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Vantage point

Pluralism and hunger

Pluralism. Our nation has it.

Some think it means an all-inclusiveness that respects people of all races and religions. To others it is a byword for political correctness — an attempt to legitimize odd (or sinful) lifestyles.

To one it’s a campaign, to another a curse.

The dictionary defines pluralism as "a condition in which numerous distinct ethnic, religious, or cultural groups are present and tolerated within a society" (American Heritage Dictionary).

Pluralism can be what makes America great … and it can be the source of America’s decline.

Christians need to take it for what it is — opportunity. When people with different lifestyles enter our churches, many Christians are offended. Should a woman with tattoos, a man with earrings, or a youth with green hair and body piercings show up on the front row in one of our services there would be plenty who would react: "Well, I never ... !"

That’s the problem. Some people warm pews, piously agree with the need to evangelize, then get put out when the unseemly and unsaved show up in our showpiece sanctuaries. They "never" really come in contact with the lost, hurting and rejected.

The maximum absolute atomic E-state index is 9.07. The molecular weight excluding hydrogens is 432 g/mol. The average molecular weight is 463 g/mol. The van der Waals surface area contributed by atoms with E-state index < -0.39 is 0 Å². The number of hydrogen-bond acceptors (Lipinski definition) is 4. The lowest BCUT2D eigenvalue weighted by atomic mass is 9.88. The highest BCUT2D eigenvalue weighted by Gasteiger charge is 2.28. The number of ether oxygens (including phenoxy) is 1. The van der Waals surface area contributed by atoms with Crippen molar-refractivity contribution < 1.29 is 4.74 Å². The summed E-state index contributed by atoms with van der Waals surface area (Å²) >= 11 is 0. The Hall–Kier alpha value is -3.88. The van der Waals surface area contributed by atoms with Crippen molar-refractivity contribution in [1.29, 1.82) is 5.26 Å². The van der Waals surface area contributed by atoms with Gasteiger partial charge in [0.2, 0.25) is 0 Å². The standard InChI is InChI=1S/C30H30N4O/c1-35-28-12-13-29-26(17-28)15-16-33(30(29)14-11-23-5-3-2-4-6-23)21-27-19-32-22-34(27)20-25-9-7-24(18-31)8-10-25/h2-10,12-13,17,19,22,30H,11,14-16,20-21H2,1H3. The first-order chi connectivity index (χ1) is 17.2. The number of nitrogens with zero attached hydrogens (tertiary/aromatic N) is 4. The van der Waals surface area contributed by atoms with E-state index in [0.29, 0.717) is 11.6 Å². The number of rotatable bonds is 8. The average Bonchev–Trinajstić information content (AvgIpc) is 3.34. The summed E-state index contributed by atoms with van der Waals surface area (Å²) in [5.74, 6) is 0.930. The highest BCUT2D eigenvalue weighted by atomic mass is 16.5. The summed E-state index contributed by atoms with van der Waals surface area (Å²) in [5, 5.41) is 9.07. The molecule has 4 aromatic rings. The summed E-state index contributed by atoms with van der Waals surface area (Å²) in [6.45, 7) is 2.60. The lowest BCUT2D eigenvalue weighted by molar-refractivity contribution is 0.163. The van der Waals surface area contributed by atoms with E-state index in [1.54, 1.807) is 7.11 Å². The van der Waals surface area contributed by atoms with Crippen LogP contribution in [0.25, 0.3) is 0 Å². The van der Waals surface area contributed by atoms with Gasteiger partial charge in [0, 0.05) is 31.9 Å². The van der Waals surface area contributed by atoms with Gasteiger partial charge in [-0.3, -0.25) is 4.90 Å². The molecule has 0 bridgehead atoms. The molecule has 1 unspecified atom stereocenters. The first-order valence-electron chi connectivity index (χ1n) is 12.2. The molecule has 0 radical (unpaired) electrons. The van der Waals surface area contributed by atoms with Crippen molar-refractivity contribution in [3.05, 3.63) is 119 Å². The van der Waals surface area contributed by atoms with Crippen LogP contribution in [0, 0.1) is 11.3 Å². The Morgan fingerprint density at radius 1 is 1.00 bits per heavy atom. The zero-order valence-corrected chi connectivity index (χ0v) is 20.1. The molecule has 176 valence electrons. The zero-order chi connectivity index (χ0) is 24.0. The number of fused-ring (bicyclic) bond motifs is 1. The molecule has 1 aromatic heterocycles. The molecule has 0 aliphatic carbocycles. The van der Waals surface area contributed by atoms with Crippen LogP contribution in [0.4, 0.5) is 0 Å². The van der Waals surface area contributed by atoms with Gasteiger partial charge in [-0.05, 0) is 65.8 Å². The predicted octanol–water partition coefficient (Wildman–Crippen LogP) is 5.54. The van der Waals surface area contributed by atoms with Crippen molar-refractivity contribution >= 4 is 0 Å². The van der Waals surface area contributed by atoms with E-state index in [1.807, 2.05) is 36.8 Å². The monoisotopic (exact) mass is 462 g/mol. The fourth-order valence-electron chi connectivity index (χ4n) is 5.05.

With the radical, even distasteful, appearance people can have today, it is easy to sit in the seat of the Pharisee, judging people legalistically by their appearance.

I have been with missionaries in many parts of the globe. The appearance of idol-worshiping pagans can be grotesque and distasteful, yet these are the people we send our missionaries to reach. Is it hypocritical to approve of foreign missions but disdain the neo-pagan of the U.S. because their presence shocks our sense of decorum?

These are the people Jesus came to reach — and we are now His hands to touch them. There are hungry people today who are disdained by professing Christians. "Well, I never … "? Perhaps it really means, "Well, I never really wanted those kinds of people in our church."

Pluralism merely tolerates. Christianity must embrace. There are souls beneath those rough exteriors.

People are starving today — physically and spiritually. May God help us if we refuse to feed them because we don’t like the way they look.

— Ken Horn

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